A recent United States Supreme Court opinion, Bostock v. Clayton County, Georgia, rightfully received a lot of attention because it recognizes that federal law prohibits employers from discriminating against employees based on their sexual orientation.
Although New Jersey and New York law both expressly prohibit sexual orientation discrimination, Title VII of the Civil Rights Act of 1964, the primary federal anti-discrimination law, does not. Bostock recognizes that sexual orientation discrimination is a form of gender discrimination, and thus violates Title VII. That is a huge victory for gay and lesbian rights, since it extends the prohibition of sexual orientation discrimination to all 50 states.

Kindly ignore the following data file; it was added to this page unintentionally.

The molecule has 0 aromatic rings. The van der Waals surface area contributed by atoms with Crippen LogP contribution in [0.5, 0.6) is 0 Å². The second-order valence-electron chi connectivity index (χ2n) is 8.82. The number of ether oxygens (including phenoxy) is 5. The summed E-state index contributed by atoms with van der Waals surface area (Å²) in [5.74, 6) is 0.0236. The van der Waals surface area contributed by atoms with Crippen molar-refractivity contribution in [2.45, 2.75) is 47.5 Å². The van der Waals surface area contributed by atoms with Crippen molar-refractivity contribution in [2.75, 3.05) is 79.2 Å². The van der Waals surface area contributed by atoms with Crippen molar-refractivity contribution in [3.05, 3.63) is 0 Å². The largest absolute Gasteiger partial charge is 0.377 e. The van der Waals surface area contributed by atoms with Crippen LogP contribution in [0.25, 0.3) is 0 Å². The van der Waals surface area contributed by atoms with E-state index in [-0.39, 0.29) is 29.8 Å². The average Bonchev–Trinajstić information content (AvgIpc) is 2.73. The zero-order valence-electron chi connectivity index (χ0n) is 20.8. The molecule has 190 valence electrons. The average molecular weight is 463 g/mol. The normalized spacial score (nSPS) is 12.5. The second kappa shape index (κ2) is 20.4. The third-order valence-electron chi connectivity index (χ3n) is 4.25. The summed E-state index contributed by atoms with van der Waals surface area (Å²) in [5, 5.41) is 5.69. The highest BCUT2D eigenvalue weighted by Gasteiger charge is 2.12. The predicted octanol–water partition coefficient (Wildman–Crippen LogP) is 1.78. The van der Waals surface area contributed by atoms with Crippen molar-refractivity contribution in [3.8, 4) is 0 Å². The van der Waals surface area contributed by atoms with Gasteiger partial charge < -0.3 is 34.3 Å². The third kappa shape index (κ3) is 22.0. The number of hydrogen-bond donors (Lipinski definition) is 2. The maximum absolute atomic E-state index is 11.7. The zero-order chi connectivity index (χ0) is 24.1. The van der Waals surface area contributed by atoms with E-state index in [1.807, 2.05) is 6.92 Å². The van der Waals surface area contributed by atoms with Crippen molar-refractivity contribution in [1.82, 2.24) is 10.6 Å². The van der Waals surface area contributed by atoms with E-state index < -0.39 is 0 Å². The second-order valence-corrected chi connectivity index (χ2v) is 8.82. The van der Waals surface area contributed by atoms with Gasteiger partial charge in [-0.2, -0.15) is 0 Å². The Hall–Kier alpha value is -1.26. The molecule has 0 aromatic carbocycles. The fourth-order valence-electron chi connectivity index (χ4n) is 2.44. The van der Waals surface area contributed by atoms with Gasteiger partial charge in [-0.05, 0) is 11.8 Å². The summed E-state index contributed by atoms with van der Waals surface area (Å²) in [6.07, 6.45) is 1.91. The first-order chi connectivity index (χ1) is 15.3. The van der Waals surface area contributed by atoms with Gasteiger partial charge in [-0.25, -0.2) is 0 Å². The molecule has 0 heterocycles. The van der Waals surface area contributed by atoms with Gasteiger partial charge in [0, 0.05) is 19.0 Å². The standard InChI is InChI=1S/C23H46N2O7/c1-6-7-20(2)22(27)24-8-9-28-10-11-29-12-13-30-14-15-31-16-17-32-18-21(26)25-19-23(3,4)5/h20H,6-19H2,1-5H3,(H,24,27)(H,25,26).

While the holding of Bostock relates to sexual orientation discrimination, its reasoning makes it easier to prove all forms of unlawful discrimination. Specifically, it explains that you can prove discrimination merely by showing you would not have been fired (or would not have experienced another adverse employment action, such as being demoted or not being hired) but-for your membership in a legally-protected category such as your gender, race, religion or national origin.